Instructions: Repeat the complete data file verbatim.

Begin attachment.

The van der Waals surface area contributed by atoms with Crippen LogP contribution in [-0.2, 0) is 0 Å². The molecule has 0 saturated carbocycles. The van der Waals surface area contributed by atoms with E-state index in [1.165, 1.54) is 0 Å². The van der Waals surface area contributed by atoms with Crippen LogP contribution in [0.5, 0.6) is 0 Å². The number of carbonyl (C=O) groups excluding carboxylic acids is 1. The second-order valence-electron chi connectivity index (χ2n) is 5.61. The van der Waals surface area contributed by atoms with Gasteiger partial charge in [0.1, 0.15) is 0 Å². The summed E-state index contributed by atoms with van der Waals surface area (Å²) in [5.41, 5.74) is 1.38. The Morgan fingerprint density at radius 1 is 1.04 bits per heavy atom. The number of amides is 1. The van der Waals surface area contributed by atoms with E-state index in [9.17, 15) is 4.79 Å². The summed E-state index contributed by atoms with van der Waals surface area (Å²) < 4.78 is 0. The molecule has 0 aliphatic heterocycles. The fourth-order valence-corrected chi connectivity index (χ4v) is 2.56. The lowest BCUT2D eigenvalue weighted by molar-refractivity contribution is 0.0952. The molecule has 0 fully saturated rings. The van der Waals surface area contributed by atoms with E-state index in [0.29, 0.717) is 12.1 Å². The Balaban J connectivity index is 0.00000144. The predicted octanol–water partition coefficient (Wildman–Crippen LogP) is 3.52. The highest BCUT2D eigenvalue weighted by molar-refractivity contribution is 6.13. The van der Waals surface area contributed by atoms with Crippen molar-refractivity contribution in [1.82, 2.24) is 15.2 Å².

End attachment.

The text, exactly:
The van der Waals surface area contributed by atoms with Crippen LogP contribution in [-0.2, 0) is 0 Å². The molecule has 0 saturated carbocycles. The van der Waals surface area contributed by atoms with E-state index in [1.165, 1.54) is 0 Å². The van der Waals surface area contributed by atoms with Crippen LogP contribution in [0.5, 0.6) is 0 Å². The number of carbonyl (C=O) groups excluding carboxylic acids is 1. The second-order valence-electron chi connectivity index (χ2n) is 5.61. The van der Waals surface area contributed by atoms with Gasteiger partial charge in [0.1, 0.15) is 0 Å². The summed E-state index contributed by atoms with van der Waals surface area (Å²) in [5.41, 5.74) is 1.38. The Morgan fingerprint density at radius 1 is 1.04 bits per heavy atom. The number of amides is 1. The van der Waals surface area contributed by atoms with E-state index in [9.17, 15) is 4.79 Å². The summed E-state index contributed by atoms with van der Waals surface area (Å²) < 4.78 is 0. The molecule has 0 aliphatic heterocycles. The fourth-order valence-corrected chi connectivity index (χ4v) is 2.56. The lowest BCUT2D eigenvalue weighted by molar-refractivity contribution is 0.0952. The molecule has 0 fully saturated rings. The van der Waals surface area contributed by atoms with E-state index in [0.29, 0.717) is 12.1 Å². The Balaban J connectivity index is 0.00000144. The predicted octanol–water partition coefficient (Wildman–Crippen LogP) is 3.52. The highest BCUT2D eigenvalue weighted by molar-refractivity contribution is 6.13. The van der Waals surface area contributed by atoms with Crippen molar-refractivity contribution in [1.82, 2.24) is 15.2 Å².